When your cupboard is full of skeletons, and you open it, what emerges first is just sound. Then, skulls follow. Finally, bones.
We are experiencing right now the first stage after the opening of the cupboard. The skulls and the bones are yet to tumble out.
But tumble out they will, and tumble out they must. And when they do, we as a nation will have a catharsis that Germany experienced in the wake of the Second World War. We need it. We need the skulls to tumble out.
The horrific visuals of Dalits being tied to the back of a car and beaten mercilessly have once again exposed us to how barbaric we are, as a nation, as a people. Yes, I hear you moan: did I tie the Dalits; did I beat them with a rod? To which I say: neither did I. And neither did those who are reading this right now.
There comes a moment in a nation’s life when the crimes it has committed mount, they collect, drop by painful drop, and form a giant trembling wave that, like Vonnegut’s sequence, awaits a shore. India has escaped the moment of catharsis that Germany experienced. After the war ended, the victorious Allied forces showed in batches to the Germans visuals of the concentration camps, and what was found in them. The Germans looked away. Why? Why did the Germans, most of whom had not participated in the holocaust, why did they look away? Because that was their moment of catharsis. They as a nation, they as a collective conscience, realised the horror Germany had perpetrated. The Germans held each other’s hand and stood up. They faced the wave. And it changed Germany. For the better.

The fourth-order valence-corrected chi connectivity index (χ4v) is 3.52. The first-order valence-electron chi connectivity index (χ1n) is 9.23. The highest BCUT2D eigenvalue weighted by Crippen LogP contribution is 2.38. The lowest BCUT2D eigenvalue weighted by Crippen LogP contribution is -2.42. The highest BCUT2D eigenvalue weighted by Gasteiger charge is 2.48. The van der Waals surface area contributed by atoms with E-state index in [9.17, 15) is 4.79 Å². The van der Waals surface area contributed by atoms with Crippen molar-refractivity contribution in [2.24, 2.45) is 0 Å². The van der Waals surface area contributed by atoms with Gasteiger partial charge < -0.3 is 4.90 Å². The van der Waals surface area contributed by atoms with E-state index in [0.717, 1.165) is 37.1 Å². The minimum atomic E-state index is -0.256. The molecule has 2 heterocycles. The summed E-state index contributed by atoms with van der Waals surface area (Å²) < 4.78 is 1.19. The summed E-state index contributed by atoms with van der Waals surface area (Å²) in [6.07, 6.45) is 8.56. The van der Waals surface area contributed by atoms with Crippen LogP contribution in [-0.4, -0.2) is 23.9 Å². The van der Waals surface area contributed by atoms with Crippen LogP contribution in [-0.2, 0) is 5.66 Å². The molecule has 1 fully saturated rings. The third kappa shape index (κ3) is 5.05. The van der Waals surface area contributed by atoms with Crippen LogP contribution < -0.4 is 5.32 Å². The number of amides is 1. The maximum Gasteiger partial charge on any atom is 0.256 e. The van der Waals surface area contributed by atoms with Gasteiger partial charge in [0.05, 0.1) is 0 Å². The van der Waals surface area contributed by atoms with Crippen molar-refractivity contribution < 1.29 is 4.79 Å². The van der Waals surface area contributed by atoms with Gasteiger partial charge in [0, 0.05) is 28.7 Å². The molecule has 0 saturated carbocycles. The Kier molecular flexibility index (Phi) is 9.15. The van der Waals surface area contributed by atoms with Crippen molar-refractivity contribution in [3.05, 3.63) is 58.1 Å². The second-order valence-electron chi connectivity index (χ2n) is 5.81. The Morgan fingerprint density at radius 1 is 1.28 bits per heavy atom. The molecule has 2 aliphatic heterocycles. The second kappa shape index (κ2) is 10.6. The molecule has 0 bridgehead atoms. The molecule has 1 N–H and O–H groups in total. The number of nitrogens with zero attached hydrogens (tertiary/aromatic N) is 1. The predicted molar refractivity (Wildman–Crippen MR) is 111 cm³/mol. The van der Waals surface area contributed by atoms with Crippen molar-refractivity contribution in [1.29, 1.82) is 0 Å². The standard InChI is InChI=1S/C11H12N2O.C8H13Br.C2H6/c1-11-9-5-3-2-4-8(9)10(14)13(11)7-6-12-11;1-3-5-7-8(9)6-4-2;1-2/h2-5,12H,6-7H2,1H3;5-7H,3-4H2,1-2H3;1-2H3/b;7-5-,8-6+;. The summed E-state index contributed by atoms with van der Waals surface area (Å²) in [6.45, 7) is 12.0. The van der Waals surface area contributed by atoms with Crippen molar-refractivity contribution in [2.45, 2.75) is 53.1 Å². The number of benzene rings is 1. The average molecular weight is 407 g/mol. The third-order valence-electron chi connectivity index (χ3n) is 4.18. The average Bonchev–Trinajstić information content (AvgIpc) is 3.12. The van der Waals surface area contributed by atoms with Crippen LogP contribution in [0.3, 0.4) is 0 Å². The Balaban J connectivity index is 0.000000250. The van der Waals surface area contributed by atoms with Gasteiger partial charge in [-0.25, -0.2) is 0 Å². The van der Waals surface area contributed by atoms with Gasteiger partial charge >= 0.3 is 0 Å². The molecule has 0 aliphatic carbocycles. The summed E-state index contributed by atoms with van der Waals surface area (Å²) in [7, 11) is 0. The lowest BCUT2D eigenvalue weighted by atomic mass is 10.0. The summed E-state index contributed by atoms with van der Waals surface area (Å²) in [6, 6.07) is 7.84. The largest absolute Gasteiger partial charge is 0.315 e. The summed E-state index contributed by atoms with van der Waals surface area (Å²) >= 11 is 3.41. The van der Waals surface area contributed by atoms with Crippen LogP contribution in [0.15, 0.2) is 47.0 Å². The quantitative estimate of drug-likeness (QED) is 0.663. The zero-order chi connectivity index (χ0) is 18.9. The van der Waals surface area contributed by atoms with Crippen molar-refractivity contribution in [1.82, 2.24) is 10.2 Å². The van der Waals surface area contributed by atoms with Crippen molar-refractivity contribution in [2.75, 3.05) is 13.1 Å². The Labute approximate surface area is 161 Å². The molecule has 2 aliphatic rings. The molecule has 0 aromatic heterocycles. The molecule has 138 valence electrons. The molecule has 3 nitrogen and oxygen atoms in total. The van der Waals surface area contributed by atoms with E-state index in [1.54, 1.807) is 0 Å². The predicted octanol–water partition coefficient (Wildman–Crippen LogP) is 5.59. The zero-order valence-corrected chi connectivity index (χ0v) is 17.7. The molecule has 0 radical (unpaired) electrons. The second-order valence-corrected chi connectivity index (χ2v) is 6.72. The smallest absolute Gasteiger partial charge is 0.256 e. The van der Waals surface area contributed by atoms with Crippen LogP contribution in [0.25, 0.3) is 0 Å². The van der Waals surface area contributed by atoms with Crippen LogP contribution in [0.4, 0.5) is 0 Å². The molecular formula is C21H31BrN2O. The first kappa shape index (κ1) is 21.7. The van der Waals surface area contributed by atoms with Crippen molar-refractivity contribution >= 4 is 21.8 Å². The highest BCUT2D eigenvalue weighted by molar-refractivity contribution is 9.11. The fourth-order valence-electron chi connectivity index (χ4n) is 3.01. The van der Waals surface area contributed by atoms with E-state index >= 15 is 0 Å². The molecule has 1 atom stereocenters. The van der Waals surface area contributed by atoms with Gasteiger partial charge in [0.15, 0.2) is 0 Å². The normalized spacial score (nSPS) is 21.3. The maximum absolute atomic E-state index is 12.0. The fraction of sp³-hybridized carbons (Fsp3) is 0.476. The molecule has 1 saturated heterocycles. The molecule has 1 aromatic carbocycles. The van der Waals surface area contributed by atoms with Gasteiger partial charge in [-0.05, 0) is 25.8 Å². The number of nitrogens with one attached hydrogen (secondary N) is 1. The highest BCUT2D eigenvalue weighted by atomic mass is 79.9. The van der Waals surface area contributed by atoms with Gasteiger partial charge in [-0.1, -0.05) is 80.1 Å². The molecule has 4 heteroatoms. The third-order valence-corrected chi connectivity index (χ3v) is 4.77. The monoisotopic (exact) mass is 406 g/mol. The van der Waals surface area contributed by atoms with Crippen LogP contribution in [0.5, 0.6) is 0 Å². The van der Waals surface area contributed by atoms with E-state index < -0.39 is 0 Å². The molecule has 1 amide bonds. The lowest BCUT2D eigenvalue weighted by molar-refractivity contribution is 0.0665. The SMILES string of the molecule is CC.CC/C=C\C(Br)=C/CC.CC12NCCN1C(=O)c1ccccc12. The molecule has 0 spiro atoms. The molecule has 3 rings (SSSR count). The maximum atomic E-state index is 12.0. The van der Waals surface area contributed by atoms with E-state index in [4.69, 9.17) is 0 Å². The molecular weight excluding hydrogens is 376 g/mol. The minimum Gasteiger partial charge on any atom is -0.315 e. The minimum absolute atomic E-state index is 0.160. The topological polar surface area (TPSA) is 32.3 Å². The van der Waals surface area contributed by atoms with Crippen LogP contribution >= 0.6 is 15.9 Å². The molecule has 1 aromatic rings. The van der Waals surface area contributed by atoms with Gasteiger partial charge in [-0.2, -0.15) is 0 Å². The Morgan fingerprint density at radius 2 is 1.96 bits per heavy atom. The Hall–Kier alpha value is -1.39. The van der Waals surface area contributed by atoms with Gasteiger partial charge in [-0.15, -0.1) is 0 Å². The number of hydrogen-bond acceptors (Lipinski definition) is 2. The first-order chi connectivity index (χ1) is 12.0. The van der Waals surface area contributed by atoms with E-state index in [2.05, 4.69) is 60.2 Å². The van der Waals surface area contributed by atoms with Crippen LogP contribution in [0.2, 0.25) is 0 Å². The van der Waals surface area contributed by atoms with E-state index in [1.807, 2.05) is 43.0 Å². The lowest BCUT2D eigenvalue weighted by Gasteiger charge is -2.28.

These cathartic moments come but rarely in a nation’s History. Spain, and Britain, and Portugal, and Belgium, and countless other colonial powers that subjugated millions, annihilated whole populations, destroyed continents, haven’t had them yet. Perhaps they never will. Collective conscious is impossibly hard to materialise. To stand and face the wave, to hear the shrieks of six million ghosts, to realise that one’s conscience has now amalgamated with the conscience of millions of others and must now answer as a collective, takes courage.